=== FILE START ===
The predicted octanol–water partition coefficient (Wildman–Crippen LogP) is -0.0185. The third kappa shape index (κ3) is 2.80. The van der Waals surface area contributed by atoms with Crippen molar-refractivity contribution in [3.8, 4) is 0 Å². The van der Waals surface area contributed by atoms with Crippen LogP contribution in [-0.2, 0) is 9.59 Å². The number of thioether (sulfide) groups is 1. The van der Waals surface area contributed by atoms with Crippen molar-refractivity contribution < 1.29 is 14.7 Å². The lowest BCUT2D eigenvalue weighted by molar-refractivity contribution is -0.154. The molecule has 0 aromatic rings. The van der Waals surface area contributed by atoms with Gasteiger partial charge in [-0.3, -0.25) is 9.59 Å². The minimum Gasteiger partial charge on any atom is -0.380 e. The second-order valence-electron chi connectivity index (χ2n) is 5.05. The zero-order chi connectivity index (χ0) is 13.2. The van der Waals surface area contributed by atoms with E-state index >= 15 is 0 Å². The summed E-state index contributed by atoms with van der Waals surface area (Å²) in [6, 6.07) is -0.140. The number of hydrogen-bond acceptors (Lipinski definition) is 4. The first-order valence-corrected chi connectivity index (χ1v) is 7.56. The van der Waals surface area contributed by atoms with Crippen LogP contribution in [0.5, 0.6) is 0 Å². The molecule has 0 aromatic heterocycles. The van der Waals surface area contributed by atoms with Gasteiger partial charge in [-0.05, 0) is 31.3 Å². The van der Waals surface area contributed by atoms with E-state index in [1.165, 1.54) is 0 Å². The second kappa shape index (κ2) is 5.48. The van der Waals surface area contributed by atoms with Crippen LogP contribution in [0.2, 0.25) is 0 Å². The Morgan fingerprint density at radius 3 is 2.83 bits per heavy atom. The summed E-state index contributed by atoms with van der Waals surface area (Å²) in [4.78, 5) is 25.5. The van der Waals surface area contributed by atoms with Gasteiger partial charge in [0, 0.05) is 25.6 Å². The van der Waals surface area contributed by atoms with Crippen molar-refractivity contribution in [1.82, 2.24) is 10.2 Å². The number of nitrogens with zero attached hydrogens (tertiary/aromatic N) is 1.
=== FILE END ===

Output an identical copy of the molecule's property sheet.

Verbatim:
The predicted octanol–water partition coefficient (Wildman–Crippen LogP) is -0.0185. The third kappa shape index (κ3) is 2.80. The van der Waals surface area contributed by atoms with Crippen molar-refractivity contribution in [3.8, 4) is 0 Å². The van der Waals surface area contributed by atoms with Crippen LogP contribution in [-0.2, 0) is 9.59 Å². The number of thioether (sulfide) groups is 1. The van der Waals surface area contributed by atoms with Crippen molar-refractivity contribution < 1.29 is 14.7 Å². The lowest BCUT2D eigenvalue weighted by molar-refractivity contribution is -0.154. The molecule has 0 aromatic rings. The van der Waals surface area contributed by atoms with Gasteiger partial charge in [-0.3, -0.25) is 9.59 Å². The minimum Gasteiger partial charge on any atom is -0.380 e. The second-order valence-electron chi connectivity index (χ2n) is 5.05. The zero-order chi connectivity index (χ0) is 13.2. The van der Waals surface area contributed by atoms with E-state index >= 15 is 0 Å². The summed E-state index contributed by atoms with van der Waals surface area (Å²) in [6, 6.07) is -0.140. The number of hydrogen-bond acceptors (Lipinski definition) is 4. The first-order valence-corrected chi connectivity index (χ1v) is 7.56. The van der Waals surface area contributed by atoms with Crippen LogP contribution in [0.5, 0.6) is 0 Å². The molecule has 0 aromatic heterocycles. The van der Waals surface area contributed by atoms with Gasteiger partial charge in [-0.05, 0) is 31.3 Å². The van der Waals surface area contributed by atoms with E-state index in [1.165, 1.54) is 0 Å². The second kappa shape index (κ2) is 5.48. The van der Waals surface area contributed by atoms with Crippen LogP contribution in [0.2, 0.25) is 0 Å². The Morgan fingerprint density at radius 3 is 2.83 bits per heavy atom. The summed E-state index contributed by atoms with van der Waals surface area (Å²) in [4.78, 5) is 25.5. The van der Waals surface area contributed by atoms with Gasteiger partial charge in [0, 0.05) is 25.6 Å². The van der Waals surface area contributed by atoms with Crippen molar-refractivity contribution in [1.82, 2.24) is 10.2 Å². The number of nitrogens with zero attached hydrogens (tertiary/aromatic N) is 1.